Scientists from Iran report that 500 mg per day of curcumin (standardized turmeric extract 95%) for 10 weeks led to “substantial” reductions in markers of inflammation, including high‐sensitivity C‐reactive protein (hs‐CRP) and interleukin 6 (IL‐6).
In addition, the scientists also reported improvements in markers of oxidative stress, including total antioxidant capacity (TAC) and levels of malondialdehyde (MDA) in the obese girls.
“Childhood and adolescent obesity and its related complications including chronic low‐grade inflammation and higher oxidative stress are one of the main health problems,” they explained in Phytotherapy Research. “Therefore, possible strategies that might control obesity and its relevant problems in this crucial group are of utmost importance.
“The results of this study showed that curcumin supplementation can improve inflammation and oxidative stress, and this safe phytochemical can be used as an effective therapeutic approach in this group.”
Curcumin and turmeric
The study adds to the ever-growing body of science supporting the potential health benefits of turmeric and curcumin.
The ingredient is experiencing blockbuster growth in some markets, most notably the US. According to the 2017 Herb Market Report published by the American Botanical Council (HerbalGram 119), turmeric is the number one selling herb in the natural channel, with $50.3 million (12% growth year-over-year). It is number five in the mass channel (MULO) with $32.5 million in sales (48% growth y-o-y).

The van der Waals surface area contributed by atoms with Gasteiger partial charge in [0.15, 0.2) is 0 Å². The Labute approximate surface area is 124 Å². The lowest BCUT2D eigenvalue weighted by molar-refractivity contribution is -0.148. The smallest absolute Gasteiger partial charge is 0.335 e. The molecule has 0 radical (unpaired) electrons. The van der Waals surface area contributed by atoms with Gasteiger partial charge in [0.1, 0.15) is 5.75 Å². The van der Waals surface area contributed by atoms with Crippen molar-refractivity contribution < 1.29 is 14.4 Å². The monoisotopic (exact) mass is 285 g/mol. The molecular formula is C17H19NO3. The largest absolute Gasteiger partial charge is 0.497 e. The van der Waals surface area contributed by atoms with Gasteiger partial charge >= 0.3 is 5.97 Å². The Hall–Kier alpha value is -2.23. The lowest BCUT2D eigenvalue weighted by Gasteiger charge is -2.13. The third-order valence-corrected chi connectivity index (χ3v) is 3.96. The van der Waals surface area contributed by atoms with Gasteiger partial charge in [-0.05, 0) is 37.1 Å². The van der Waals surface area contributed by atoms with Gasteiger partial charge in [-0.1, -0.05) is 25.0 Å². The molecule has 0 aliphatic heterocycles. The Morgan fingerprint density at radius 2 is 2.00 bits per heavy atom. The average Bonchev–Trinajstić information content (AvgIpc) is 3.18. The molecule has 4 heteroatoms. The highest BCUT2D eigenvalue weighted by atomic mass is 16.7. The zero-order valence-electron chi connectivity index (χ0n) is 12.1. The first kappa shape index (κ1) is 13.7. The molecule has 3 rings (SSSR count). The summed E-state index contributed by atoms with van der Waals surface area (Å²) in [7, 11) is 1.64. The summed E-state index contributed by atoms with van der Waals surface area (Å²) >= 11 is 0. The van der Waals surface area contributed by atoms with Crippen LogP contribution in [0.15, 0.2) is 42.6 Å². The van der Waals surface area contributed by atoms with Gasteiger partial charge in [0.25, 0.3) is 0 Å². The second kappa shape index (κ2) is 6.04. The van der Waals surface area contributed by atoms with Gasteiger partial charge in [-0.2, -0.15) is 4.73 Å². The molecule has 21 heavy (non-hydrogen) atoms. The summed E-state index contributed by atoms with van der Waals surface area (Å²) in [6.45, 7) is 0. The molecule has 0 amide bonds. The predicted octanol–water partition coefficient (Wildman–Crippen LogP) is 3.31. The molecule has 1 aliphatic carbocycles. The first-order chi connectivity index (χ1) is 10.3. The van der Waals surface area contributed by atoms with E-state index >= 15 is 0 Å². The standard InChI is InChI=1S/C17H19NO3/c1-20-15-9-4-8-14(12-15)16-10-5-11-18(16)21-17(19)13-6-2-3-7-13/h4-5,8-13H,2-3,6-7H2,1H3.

For the new study, the researchers recruited 60 overweight and obese adolescent girls (aged between 13 and 18). The girls were randomly assigned to receive daily curcumin supplements or placebo in addition to a “slight” weight loss diet (one lb of weight loss per month).
Results showed that curcumin supplementation led to improvements in markers of inflammation and oxidative stress, compared to placebo.
“This is the first time that the effects of curcumin supplementation were assessed on anthropometric measurements, inflammation, oxidative stress, and chemerin concentrations in postpubescent overweight and obese girl adolescents in a developing country,” wrote the researchers.
“[T]here is still a strong need to perform more studies to elucidate the net effects of curcumin supplementation at this important target group,” they added.
“It should be taken into account that the composition of herbal medicinal products and their quality and efficacy depend on several factors including inherent variability and their phytochemical composition, starting materials, plant growth conditions, drying method, storage status, and consumed extraction solvents.”
Source: Phytotherapy Research
Published online ahead of print, doi: 10.1002/ptr.6370
“Effects of curcumin supplementation on markers of inflammation and oxidative stress among healthy overweight and obese girl adolescents: A randomized placebo‐controlled clinical trial”
Authors: S. Saraf‐Bank et al.